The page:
In healthy adults acute gastroenteritis is usually mild and self-limiting, but it can cause severe illness or be associated with complications requiring hospitalisation, especially in those with comorbid conditions. In addition, a large population-based study in the USA showed a mortality rate of 0.5% for confirmed food-borne bacterial gastroenteritis 5.

Table 2: Common causes of acute gastroenteritis:

Bacterial

Viral

Protozoal

Campylobacter spp. *

Norovirus

Cryptosporidium spp.

E.coli (including VTEC strains, e.g. O157, O117 *)

Sapovirus

Giardia intestinalis/lamblia

Shigella spp.*

Rotavirus

Entamoeba histolytica *

Salmonella spp.*

Adenovirus

Cyclospora cayetanensis

Clostridium difficile *

 

 

Vibrio spp.

 

 

Yersinia enterocolitica

 

 

Listeria monocytogenes

 

 

Aeromonas sp.

 

 

Plesiomonas shigelloides

 

 

* = organisms associated with bloody stools (dysentery).

Back to top

Clinical Diagnosis

History:
Diarrhoea is defined as the passage of 3 or more loose or watery stools in 24h, or the passage of one or more bloody stools 6. Conventionally, acute diarrhoea describes an illness that has lasted less than 14 days. Accompanying symptoms may include nausea, vomiting, fever, abdominal cramps/pain and tenesmus. Of note, no symptom or combination of symptoms is sensitive or specific enough to aid in the diagnosis of any particular pathogen.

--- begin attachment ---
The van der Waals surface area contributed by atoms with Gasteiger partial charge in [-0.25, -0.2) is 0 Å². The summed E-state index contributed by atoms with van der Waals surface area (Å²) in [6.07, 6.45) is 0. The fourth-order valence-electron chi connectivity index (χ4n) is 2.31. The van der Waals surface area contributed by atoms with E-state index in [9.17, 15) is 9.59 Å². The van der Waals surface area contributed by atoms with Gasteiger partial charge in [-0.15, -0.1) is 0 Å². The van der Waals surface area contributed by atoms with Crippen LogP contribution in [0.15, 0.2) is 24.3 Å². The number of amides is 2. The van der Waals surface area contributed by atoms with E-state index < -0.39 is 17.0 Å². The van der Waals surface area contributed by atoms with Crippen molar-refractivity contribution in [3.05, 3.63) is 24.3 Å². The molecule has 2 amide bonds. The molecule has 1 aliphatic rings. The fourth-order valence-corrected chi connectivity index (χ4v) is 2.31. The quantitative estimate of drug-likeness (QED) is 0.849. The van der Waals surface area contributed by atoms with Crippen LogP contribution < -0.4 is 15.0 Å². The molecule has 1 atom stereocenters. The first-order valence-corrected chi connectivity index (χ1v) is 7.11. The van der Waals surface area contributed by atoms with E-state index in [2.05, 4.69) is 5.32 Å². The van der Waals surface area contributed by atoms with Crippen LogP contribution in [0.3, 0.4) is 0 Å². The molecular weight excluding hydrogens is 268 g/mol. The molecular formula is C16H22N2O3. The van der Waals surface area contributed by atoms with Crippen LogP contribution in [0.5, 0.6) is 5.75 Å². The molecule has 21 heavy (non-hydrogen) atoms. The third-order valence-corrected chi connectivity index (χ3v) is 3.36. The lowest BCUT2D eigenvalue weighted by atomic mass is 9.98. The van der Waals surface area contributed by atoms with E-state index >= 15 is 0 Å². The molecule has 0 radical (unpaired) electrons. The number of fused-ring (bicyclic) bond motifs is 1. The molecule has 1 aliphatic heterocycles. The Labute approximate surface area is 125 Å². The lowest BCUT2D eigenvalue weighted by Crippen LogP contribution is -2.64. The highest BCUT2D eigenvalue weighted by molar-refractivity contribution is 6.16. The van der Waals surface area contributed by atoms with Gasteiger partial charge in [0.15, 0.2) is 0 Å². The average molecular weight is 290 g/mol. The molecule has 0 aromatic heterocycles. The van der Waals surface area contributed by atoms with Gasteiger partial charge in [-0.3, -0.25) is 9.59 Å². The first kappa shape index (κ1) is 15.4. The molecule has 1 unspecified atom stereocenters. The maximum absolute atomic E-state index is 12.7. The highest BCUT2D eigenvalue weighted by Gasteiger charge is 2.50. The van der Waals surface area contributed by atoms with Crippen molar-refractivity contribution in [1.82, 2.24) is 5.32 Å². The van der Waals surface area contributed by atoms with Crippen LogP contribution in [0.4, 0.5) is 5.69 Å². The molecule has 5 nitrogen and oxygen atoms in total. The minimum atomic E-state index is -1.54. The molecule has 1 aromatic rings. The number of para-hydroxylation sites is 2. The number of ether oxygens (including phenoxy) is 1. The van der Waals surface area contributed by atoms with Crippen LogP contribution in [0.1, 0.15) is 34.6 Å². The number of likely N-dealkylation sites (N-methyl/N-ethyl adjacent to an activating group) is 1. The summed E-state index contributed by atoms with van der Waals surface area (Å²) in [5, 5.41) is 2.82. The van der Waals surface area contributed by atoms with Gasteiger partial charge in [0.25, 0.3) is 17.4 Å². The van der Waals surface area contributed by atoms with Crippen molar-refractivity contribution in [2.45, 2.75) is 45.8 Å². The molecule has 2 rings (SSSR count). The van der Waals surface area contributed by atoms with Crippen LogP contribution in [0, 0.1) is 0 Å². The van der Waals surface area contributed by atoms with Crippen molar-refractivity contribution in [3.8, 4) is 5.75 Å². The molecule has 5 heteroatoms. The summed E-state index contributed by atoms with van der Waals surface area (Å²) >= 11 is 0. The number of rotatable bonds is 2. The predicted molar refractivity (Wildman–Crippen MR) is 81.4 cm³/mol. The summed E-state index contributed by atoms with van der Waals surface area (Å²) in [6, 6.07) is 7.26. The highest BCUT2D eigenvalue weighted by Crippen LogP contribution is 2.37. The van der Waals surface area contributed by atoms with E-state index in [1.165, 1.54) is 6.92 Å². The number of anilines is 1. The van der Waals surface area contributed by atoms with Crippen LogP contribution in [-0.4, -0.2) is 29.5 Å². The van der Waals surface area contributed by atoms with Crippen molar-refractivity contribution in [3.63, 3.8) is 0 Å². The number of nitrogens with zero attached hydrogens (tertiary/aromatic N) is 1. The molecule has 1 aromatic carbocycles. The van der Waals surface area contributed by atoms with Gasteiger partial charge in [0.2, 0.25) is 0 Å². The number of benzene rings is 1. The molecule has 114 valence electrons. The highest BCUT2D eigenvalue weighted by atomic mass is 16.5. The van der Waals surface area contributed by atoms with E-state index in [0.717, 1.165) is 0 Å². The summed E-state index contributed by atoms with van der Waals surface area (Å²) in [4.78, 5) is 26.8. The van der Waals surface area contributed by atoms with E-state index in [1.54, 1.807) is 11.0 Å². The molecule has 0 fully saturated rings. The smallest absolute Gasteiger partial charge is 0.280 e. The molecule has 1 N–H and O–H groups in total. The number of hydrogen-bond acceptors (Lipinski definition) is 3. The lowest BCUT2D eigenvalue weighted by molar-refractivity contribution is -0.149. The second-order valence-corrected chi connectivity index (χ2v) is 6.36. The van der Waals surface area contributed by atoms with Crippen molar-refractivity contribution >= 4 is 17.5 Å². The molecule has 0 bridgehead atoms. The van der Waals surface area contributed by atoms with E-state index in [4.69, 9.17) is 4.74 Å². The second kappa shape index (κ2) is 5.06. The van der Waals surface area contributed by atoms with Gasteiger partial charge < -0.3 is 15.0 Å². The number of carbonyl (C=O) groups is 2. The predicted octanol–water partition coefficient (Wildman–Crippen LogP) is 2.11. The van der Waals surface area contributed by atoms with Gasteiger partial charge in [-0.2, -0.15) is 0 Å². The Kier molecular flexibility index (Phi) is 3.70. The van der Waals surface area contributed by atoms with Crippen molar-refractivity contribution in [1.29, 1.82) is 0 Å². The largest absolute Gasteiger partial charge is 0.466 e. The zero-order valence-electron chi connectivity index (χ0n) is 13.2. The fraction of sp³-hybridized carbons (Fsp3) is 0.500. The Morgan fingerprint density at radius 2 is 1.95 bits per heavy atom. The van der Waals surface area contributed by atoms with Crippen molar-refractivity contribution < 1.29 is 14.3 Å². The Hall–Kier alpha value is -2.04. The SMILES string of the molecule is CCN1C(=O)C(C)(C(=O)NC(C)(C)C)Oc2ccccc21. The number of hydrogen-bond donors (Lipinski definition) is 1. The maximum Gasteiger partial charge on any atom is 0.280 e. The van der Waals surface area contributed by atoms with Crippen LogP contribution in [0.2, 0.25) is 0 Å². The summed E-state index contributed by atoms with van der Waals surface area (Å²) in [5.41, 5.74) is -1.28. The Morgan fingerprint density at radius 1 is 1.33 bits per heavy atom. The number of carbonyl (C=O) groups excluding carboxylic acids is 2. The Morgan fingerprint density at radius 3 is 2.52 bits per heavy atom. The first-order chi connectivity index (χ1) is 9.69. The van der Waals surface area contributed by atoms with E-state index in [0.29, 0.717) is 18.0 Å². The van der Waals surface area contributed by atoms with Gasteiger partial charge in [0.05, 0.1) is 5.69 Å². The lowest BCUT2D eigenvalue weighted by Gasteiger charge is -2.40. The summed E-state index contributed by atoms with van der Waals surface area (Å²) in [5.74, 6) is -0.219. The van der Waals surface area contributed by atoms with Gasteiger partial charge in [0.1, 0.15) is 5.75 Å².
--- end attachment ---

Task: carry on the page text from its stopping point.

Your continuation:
When taking a history from a patient with gastroenteritis it is important to cover the following elements 7:

  1. Nature of onset (abrupt or gradual)
  2. Duration of symptoms
  3. Frequency of bowel movements (per 24h) and relative quantity of stool produced
  4. Stool characteristics
  5. Presence of dysenteric symptoms (blood or mucus in stool, fever, tenesmus, abdominal pain)
  6. Symptoms of dehydration
  7. Associated symptoms and their frequency/intensity (e.g. nausea, vomiting, abdominal pain/cramps)

It is important to identify patients who are immune-compromised as they are at increased risk of an adverse outcome, and may benefit from treatment 8.

A review of the patient’s medication may identify drugs whose absorption can be affected by severe gastroenteritis (e.g. warfarin) and those that can exacerbate dehydration/renal failure, which may therefore need omitting temporarily (e.g. diuretics, angiotensin-converting enzyme inhibitors).

An attempt should also be made to try and identify the potential source of the infection. It is important to ask about 9:

  1. Recent contact with someone with acute diarrhoea and/or vomiting
  2. Exposure to a known/potential source of enteric infection (e.g. consumption of unsafe food/water, animal contact)
  3. Recent foreign travel
  4. Factors that increase the risk of Clostridium difficile infection (CDI), e.g.:
    1. Recent (< 8 weeks) antibiotics
    2. Recent (<8 weeks) hospitalization
    3. Living in a care home

It is important to ascertain a patient’s occupation as it may influence the public health advice they require, e.g. for food-handlers or health/social care workers.

Examination: